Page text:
When I planned a surprise weekend away for my husband Jae and myself—our first couples’ getaway in six years—I chose a destination I’d spent a lifetime hearing about: Las Vegas. From countless sit-com scenarios to captivating travelogues, I had great expectations for Sin City.
Casinos, of course, with high-stakes gamblers wagering into the morning. Dazzling shows featuring magicians, glamorous showgirls and internationally renowned entertainers. Elvis impersonators on every street corner. Wedding chapels at every intersection.
Okay, maybe not chickens.
I really wasn’t looking for chickens in Las Vegas, honestly. It was our first afternoon there, and I was in the Welcome to Fabulous Las Vegas gift shops. There are quite a few locations, but this one was in the Forum Shops at Caesar’s Palace.
I was looking for souvenirs to bring home for the kids, and it so happened that this particular store had an entire section for candy. Not that I was going to bring the kids candy, fully knowing that their stockings would soon be stuffed with treats. Still, one particular sweet caught my attention: gummi chicken feet.
I had just watched a program on Food Network in which chicken feet were a key ingredient. Sorry, not my cup of tea. And now here were gummi chicken feet, taunting me.
I asked one of the sales associates if people actually purchased these, given the dozens of other confections available. To my surprise, she told me they were one of their top selling sweets, after jelly beans.
She had no idea why. But she informed me that “everyone loves them.” Sure enough, as I looked through the keychains, magnets and T-shirts, I saw not one but four people buy these gummis.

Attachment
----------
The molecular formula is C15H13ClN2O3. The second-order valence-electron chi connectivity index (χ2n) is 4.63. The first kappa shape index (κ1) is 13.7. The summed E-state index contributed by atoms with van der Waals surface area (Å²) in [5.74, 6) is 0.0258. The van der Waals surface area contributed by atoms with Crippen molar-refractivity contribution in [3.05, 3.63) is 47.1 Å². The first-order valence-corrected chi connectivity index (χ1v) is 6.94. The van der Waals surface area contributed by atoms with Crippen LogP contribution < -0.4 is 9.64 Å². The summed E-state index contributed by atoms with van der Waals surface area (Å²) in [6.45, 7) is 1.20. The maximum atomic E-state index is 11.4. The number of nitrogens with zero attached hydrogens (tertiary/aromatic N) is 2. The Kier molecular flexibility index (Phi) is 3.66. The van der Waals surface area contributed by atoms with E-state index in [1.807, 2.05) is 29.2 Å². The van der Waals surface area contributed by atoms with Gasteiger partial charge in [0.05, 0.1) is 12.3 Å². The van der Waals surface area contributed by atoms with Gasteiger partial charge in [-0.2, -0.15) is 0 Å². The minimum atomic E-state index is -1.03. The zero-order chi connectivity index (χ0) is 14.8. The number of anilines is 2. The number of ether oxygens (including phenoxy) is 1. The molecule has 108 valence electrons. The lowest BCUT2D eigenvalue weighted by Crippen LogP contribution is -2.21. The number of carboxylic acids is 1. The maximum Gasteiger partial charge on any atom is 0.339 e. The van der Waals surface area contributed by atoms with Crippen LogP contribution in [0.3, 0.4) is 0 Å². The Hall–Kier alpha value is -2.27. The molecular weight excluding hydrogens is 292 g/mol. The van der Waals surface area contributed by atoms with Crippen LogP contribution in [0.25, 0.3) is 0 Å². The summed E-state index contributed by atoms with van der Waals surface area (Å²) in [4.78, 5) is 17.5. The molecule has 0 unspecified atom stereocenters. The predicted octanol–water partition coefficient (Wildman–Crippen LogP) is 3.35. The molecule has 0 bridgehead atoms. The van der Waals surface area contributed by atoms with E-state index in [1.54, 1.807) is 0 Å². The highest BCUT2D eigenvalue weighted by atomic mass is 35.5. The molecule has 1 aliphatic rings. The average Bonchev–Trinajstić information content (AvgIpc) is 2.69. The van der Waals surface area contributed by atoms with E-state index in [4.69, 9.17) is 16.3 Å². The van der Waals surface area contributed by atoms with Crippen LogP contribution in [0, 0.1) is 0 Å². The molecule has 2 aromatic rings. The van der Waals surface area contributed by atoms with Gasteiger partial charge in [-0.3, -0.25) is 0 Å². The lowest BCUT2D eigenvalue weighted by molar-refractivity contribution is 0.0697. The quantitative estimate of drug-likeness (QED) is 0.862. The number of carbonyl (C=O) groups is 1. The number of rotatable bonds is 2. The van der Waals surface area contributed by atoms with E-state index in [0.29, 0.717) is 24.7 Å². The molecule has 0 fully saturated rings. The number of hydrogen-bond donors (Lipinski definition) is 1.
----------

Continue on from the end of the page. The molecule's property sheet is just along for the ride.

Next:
I wasn’t one of them. But, as longtime readers know, I see chickens everywhere. And now my poultry sense was tingling, heightened and on the lookout for the chickens around Las Vegas.
Read more: There are chickens everywhere!
I didn’t have long to wait. The next morning, the Comedy on Deck tour we took to Hoover Dam stopped at historic Boulder City. There, just a block or so from the historic Boulder Dam Hotel, I had the second chicken encounter of my trip.
An egg encounter, actually.
Sculpted by artist Kimber Fiebiger, “Eggcited” features Humpty Dumpty sitting atop a stack of egg-related books, including “Unscrambling Taxing Problems” and “Off the Wall Thinking.” It was quite possibly the last type of statue I expected to see in a town that commemorates the heart-wrenching history of the Hoover Dam. But I suppose a little levity is always welcome.
After this, it was almost as if chicken-related items jumped out at me all around Vegas. There was the person dressed in a chicken suit standing outside Planet Hollywood, hoping to pose for photos for a handout. (I do believe that Captain America, the Flash, and Batman had better luck with the tourists.) There was Eggslut, a modern, egg-centric cafe located inside The Cosmopolitan. There was the blingy, brightly lit and blaring slot machine featuring flapping white chickens apparently laying golden eggs. (Sorry, no photos allowed inside the casinos.)
And then there was that fabulous pair of sterling-silver egg cups at Tiffany’s, for which I’d have to sell 360 dozen eggs in order to afford their purchase price.
On our last evening in Vegas, Jae and I strolled Las Vegas Boulevard. We took in all the lights and sights that the Strip has to offer. There is so much more to see and experience than what we managed to see during our three days there.
We want to go back, and not just to once again experience the sensational brilliance of the Strip. We also wish to discover the real Las Vegas beyond the boulevard: the one with nearby snow-capped peaks and red-rock canyons. The one where residents can keep backyard birds.
Yes, you can keep up to 10 hens even in the most densely populated residential districts of Las Vegas. I never would have even suspected this had I not struck up a conversation with the casino security guard who stopped me from taking a photo of that chicken slot machine. It turns out he and his wife keep a quartet of bantams in their backyard.
But then again, anything goes in Sin City, even chickens … although most Las Vegas visitors will think of the 6-foot-tall White Leghorn standing outside celebrity chef Richard Blais’ restaurant, The Crack Shack, rather than the backyard variety. Often decked out in local sports-team attire, the Crack Shack chicken is hard to miss.
We look forward to seeing it—and other poultry points of interest—the next time we visit.